Testosterone Levels. The association of low testosterone levels in men with type 2 diabetes and/or the metabolic syndrome has also been described recently, and monitoring of testosterone levels may be warranted, with consideration of replacement therapy if indicated based on symptoms and other safety considerations. Testosterone replacement improves glucose values, A1C and other components of the metabolic syndrome.

Neuropathies. The development of diabetic neuropathic symptoms usually occurs after the disease has been present for a long period. However, as seen with impotence, when the diabetes is present but asymptomatic and therefore unrecognized for some time, signs of nerve damage may be the first hint that diabetes is present. Typical presenting symptoms include numbness, burning, tingling, or intense sensitivity in areas of the skin such as the feet and legs. These symptoms are often worse at night, with characteristic nighttime leg cramps being an example. Occasionally, facial nerve palsies may lead to presentation with blurry or double vision that disappears when one eye is closed. This usually disappears by itself in about 4 to 6 weeks. However, diabetes and neuropathy are not the cause of all such symptoms, and, obviously, other causes should be sought if diabetes is not present.

Fatigue. While fatigue may be the earliest and most common symptom of diabetes, it is such a nonspecific symptom that the majority of people with this complaint have developed it due to some other cause — or if it is caused by diabetes, it is frequently misdiagnosed. If the fatigue is due to diabetes, the fatigue usually disappears after treatment, though this might take some time.

Blurred Vision. Complaints of blurred vision are a classic presenting symptom of diabetes. Glucose accumulating in the lens of the eye causes changes in its shape and results in visual disturbances. Reduction and stabilization of glucose levels usually can correct this problem.

However, this process may take 2 to 3 months, and it is recommended that ophthalmologic evaluation for corrective lenses be deferred until after the glucose control has been stabilized. If visual disturbances are really disruptive to the patient’s lifestyle, then changes in corrective lenses during the process of initiating glucose control may be needed, but with the understanding that there may be a number of changes in prescription before the vision stabilizes. If the clinician has a heightened index of suspicion when a patient presents with one of the symptoms described above, and if he or she recognizes the high-risk categories (see Table 2-3), there is an increased likelihood that the proper diagnosis will be made in a timely manner.

Standards of Care

In this era of managed care and disease management, the trend in the medical profession is to develop "standards of care" or "care guidelines." The motivation for preparing these documents varies depending on who is writing them. On one extreme, some focus on cost savings and limiting patients’ access to expensive services, and on the other, some advocate extensive use of services, assuming that this approach will best ensure good health. The best approach is probably somewhere in between. Studies to determine optimal utilization of services, balancing cost against outcome, have been initiated in recent years.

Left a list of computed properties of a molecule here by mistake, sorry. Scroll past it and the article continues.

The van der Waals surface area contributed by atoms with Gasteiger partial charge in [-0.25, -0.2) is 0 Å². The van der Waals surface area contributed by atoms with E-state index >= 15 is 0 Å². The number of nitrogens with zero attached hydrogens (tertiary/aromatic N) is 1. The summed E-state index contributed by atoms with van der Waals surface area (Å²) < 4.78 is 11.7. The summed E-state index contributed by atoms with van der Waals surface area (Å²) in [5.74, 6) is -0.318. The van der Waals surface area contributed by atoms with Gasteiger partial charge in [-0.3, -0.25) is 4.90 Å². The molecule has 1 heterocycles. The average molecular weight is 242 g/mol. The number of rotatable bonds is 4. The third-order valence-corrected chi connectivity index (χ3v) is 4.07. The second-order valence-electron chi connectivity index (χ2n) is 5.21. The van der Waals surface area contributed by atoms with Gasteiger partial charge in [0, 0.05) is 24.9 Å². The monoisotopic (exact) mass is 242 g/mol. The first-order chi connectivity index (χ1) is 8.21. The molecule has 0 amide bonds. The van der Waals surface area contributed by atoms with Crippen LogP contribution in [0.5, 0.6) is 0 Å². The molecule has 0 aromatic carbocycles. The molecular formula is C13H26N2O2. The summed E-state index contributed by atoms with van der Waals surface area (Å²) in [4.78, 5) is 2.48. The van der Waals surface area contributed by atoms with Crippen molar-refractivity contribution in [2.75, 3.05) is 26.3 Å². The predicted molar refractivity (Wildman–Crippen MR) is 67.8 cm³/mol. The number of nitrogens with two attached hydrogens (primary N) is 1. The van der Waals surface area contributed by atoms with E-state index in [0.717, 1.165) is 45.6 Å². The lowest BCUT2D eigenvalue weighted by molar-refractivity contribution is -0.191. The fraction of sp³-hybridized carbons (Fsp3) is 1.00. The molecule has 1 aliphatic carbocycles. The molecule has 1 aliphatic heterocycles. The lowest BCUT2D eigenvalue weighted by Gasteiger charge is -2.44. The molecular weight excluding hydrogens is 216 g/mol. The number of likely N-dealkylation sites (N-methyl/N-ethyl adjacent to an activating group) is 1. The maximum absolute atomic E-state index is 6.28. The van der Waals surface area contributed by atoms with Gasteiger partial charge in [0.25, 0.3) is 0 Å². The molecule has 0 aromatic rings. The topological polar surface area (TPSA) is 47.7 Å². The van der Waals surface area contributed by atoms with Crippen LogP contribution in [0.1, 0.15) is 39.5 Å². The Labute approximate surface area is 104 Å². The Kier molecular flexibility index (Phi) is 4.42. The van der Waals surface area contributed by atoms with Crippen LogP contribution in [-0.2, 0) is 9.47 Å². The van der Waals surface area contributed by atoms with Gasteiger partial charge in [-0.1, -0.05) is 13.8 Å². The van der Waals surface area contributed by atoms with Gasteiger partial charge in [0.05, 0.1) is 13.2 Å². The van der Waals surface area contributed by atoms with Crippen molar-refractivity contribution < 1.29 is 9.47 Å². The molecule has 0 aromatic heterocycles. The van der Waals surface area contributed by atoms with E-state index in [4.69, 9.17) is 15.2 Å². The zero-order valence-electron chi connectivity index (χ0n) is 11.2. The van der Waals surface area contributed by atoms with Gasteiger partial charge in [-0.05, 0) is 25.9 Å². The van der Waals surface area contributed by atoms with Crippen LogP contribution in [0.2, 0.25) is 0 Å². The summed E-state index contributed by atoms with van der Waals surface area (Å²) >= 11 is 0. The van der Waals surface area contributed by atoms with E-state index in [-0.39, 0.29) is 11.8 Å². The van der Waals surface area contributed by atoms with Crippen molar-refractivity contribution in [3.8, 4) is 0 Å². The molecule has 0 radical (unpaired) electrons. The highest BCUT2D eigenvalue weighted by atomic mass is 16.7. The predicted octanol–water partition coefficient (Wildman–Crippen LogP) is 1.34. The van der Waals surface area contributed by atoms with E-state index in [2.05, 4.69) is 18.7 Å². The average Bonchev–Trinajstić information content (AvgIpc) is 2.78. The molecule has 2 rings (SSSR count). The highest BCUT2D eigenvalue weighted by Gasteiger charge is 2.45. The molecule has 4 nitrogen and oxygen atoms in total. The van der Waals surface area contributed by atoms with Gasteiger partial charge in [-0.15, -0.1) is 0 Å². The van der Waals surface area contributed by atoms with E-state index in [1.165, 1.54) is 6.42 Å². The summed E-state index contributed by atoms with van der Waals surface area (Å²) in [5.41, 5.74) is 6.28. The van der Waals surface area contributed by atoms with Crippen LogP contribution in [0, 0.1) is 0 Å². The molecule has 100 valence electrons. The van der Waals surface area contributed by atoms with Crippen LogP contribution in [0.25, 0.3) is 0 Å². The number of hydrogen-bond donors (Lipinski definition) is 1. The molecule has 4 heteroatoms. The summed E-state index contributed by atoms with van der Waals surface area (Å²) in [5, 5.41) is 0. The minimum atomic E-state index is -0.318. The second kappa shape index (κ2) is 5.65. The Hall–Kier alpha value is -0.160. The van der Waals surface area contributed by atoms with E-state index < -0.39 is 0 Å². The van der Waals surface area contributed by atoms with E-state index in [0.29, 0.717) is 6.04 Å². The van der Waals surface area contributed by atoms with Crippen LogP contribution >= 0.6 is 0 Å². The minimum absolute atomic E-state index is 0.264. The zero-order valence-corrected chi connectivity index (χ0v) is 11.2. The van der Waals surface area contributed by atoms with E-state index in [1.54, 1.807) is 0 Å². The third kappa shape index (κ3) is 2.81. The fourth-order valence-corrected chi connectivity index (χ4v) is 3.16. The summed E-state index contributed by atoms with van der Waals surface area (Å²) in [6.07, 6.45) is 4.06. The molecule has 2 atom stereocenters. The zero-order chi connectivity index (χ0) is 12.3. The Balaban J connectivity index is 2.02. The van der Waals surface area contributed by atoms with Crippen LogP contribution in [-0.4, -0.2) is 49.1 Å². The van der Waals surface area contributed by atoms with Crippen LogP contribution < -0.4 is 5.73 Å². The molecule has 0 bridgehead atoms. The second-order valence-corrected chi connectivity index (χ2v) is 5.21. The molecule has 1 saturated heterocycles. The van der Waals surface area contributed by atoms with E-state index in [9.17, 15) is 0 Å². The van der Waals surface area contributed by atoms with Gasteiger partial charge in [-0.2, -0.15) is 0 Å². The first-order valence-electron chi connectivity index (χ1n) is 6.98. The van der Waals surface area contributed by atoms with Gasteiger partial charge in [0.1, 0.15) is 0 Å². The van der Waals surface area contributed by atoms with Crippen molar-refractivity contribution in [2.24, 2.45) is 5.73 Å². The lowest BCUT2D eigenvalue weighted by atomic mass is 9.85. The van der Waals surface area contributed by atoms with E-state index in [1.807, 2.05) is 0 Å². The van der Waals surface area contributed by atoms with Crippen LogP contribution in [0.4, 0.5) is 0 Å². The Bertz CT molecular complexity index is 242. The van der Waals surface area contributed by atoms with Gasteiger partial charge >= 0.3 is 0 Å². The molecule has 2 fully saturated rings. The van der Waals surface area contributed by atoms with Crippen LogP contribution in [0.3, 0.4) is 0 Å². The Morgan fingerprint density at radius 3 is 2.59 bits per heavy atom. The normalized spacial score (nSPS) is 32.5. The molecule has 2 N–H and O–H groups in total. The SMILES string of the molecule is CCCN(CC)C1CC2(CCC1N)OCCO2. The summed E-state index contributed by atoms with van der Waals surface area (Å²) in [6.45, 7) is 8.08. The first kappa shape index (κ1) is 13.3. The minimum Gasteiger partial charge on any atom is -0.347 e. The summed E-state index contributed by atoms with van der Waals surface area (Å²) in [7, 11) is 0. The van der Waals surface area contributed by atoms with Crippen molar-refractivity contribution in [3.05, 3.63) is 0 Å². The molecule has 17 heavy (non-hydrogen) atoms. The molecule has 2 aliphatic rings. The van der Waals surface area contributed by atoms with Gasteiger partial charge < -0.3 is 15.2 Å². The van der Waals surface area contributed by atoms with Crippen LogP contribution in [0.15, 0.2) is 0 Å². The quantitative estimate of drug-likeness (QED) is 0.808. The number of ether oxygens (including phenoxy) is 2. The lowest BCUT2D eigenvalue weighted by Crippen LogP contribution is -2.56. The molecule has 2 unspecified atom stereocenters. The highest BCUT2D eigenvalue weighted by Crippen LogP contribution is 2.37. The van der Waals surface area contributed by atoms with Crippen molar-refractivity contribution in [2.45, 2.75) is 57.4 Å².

The ADA publishes its standards of care annually in Diabetes Care. Based on these standards, other published data, and our own clinical experiences, the Clinical Oversight Committee of the Joslin Diabetes Center has developed its own Clinical Guidelines for Adults with Diabetes. These Guidelines can be found on Joslin’s web site, www.joslin.org.

Keep in mind that clinical care guidelines are constantly changing based on new knowledge and clinical experience. The decision to publish such guidelines in a book of this nature is a "double-edged sword" in that parts of the recommendations are likely to have been changed long before the rest of the book is out of date. Yet the inclusion of this material provides an outline of what such standards should include. Readers who regularly care for people with diabetes are encouraged to keep abreast of the literature, so that they are aware of modifications in national standards of care that may affect these guidelines.

 

Copyright © 2010 by Joslin Diabetes Center. All rights reserved. Reprinted with permission. Neither this book nor any part thereof may be reproduced or distributed in any form or by any means without permission in writing from Joslin. Note: Joslin does not endorse products or services.

For Excerpt #1 from the Joslin Diabetes Deskbook, 2nd Ed, in this series, just click here.

For Excerpt #2 from the Joslin Diabetes Deskbook, 2nd Ed, in this series, just click here.

For Excerpt #3 from the Joslin Diabetes Deskbook, 2nd Ed, in this series, just click here.

For Excerpt #4 from the Joslin Diabetes Deskbook, 2nd Ed, in this series, just click here. 

For Excerpt #5 from the Joslin Diabetes Deskbook, 2nd Ed, in this series, just click here. 

For Excerpt #6 from the Joslin Diabetes Deskbook, 2nd Ed, in this series, just click here. 

You can purchase the updated 2nd Edition of JOSLIN’S DIABETES DESKBOOK at:

https://www.joslin.org/jstore/books_for_healthcare_professionals.html

Please Note: Reasonable measures have been taken to ensure the accuracy of the information presented herein. However, drug information may change at any time and without notice and all readers are cautioned to consult the manufacturer’s packaging inserts before prescribing medication. Joslin Diabetes Center cannot ensure the safety or efficacy of any product described in this book.

Professionals must use their own professional medical judgment, training and experience and should not rely solely on the information provided in this book to make recommendations to patients with regard to nutrition or exercise or to prescribe medications.

This book is not intended to encourage the treatment of illness, disease or any other medical problem by the layperson. Any application of the recommendations set forth in the following pages is at the reader’s discretion and sole risk. Laypersons are strongly advised to consult a physician or other healthcare professional before altering or undertaking any exercise or nutritional program or before taking any medication referred to in this book.